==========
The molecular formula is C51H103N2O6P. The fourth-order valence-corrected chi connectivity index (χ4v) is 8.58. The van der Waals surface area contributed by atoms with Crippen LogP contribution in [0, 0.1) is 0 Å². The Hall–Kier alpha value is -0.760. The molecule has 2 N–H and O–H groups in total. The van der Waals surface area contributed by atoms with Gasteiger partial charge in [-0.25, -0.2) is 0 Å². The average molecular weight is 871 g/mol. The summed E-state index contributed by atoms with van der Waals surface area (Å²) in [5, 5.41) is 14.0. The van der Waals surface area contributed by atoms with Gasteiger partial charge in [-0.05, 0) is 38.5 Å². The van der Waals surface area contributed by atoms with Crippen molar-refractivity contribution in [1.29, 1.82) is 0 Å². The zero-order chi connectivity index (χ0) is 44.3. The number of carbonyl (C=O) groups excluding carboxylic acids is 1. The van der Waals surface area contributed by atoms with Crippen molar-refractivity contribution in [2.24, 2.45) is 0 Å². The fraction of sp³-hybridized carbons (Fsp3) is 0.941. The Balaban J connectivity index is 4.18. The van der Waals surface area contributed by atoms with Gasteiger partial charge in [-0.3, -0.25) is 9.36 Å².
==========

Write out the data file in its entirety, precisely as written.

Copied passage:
The molecular formula is C51H103N2O6P. The fourth-order valence-corrected chi connectivity index (χ4v) is 8.58. The van der Waals surface area contributed by atoms with Crippen LogP contribution in [0, 0.1) is 0 Å². The Hall–Kier alpha value is -0.760. The molecule has 2 N–H and O–H groups in total. The van der Waals surface area contributed by atoms with Gasteiger partial charge in [-0.25, -0.2) is 0 Å². The average molecular weight is 871 g/mol. The summed E-state index contributed by atoms with van der Waals surface area (Å²) in [5, 5.41) is 14.0. The van der Waals surface area contributed by atoms with Gasteiger partial charge in [-0.05, 0) is 38.5 Å². The van der Waals surface area contributed by atoms with Crippen molar-refractivity contribution in [1.29, 1.82) is 0 Å². The zero-order chi connectivity index (χ0) is 44.3. The number of carbonyl (C=O) groups excluding carboxylic acids is 1. The van der Waals surface area contributed by atoms with Crippen molar-refractivity contribution in [2.24, 2.45) is 0 Å². The fraction of sp³-hybridized carbons (Fsp3) is 0.941. The Balaban J connectivity index is 4.18. The van der Waals surface area contributed by atoms with Gasteiger partial charge in [-0.3, -0.25) is 9.36 Å².